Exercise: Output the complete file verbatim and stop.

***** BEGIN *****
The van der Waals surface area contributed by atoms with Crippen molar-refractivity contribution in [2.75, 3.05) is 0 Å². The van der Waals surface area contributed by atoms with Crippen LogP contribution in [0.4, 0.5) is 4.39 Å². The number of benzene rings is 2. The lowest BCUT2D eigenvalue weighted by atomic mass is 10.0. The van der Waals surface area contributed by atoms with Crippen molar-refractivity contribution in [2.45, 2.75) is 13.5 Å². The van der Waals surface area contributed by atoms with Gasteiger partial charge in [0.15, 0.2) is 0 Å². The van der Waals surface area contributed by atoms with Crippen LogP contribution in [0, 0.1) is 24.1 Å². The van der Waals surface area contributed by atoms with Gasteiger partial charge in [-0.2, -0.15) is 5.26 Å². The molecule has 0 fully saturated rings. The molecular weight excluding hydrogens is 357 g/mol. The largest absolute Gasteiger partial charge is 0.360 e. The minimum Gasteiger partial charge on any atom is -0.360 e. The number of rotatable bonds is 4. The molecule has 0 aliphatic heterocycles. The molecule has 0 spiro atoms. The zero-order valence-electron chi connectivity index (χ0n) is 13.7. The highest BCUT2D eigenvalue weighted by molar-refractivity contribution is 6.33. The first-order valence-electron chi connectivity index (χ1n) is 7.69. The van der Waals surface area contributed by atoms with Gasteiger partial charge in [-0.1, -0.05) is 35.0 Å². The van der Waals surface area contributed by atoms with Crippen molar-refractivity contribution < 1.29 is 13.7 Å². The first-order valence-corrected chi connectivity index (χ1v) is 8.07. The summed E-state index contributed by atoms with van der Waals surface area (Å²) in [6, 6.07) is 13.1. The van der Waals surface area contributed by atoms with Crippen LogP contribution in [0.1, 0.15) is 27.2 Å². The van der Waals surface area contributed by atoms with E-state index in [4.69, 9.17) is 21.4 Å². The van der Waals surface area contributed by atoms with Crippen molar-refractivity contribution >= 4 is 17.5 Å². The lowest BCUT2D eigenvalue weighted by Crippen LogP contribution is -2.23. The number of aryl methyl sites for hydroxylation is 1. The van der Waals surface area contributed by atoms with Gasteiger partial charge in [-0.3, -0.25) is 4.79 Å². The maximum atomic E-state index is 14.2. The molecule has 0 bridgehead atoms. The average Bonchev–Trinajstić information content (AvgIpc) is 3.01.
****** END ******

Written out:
The van der Waals surface area contributed by atoms with Crippen molar-refractivity contribution in [2.75, 3.05) is 0 Å². The van der Waals surface area contributed by atoms with Crippen LogP contribution in [0.4, 0.5) is 4.39 Å². The number of benzene rings is 2. The lowest BCUT2D eigenvalue weighted by atomic mass is 10.0. The van der Waals surface area contributed by atoms with Crippen molar-refractivity contribution in [2.45, 2.75) is 13.5 Å². The van der Waals surface area contributed by atoms with Gasteiger partial charge in [0.15, 0.2) is 0 Å². The van der Waals surface area contributed by atoms with Crippen LogP contribution in [0, 0.1) is 24.1 Å². The van der Waals surface area contributed by atoms with Gasteiger partial charge in [-0.2, -0.15) is 5.26 Å². The molecule has 0 fully saturated rings. The molecular weight excluding hydrogens is 357 g/mol. The largest absolute Gasteiger partial charge is 0.360 e. The minimum Gasteiger partial charge on any atom is -0.360 e. The number of rotatable bonds is 4. The molecule has 0 aliphatic heterocycles. The molecule has 0 spiro atoms. The zero-order valence-electron chi connectivity index (χ0n) is 13.7. The highest BCUT2D eigenvalue weighted by molar-refractivity contribution is 6.33. The first-order valence-electron chi connectivity index (χ1n) is 7.69. The van der Waals surface area contributed by atoms with Gasteiger partial charge in [-0.1, -0.05) is 35.0 Å². The van der Waals surface area contributed by atoms with Crippen molar-refractivity contribution < 1.29 is 13.7 Å². The first-order valence-corrected chi connectivity index (χ1v) is 8.07. The summed E-state index contributed by atoms with van der Waals surface area (Å²) in [6, 6.07) is 13.1. The van der Waals surface area contributed by atoms with Crippen LogP contribution in [0.1, 0.15) is 27.2 Å². The van der Waals surface area contributed by atoms with E-state index in [4.69, 9.17) is 21.4 Å². The van der Waals surface area contributed by atoms with Crippen molar-refractivity contribution >= 4 is 17.5 Å². The lowest BCUT2D eigenvalue weighted by Crippen LogP contribution is -2.23. The number of aryl methyl sites for hydroxylation is 1. The van der Waals surface area contributed by atoms with Gasteiger partial charge in [-0.3, -0.25) is 4.79 Å². The maximum atomic E-state index is 14.2. The molecule has 0 bridgehead atoms. The average Bonchev–Trinajstić information content (AvgIpc) is 3.01.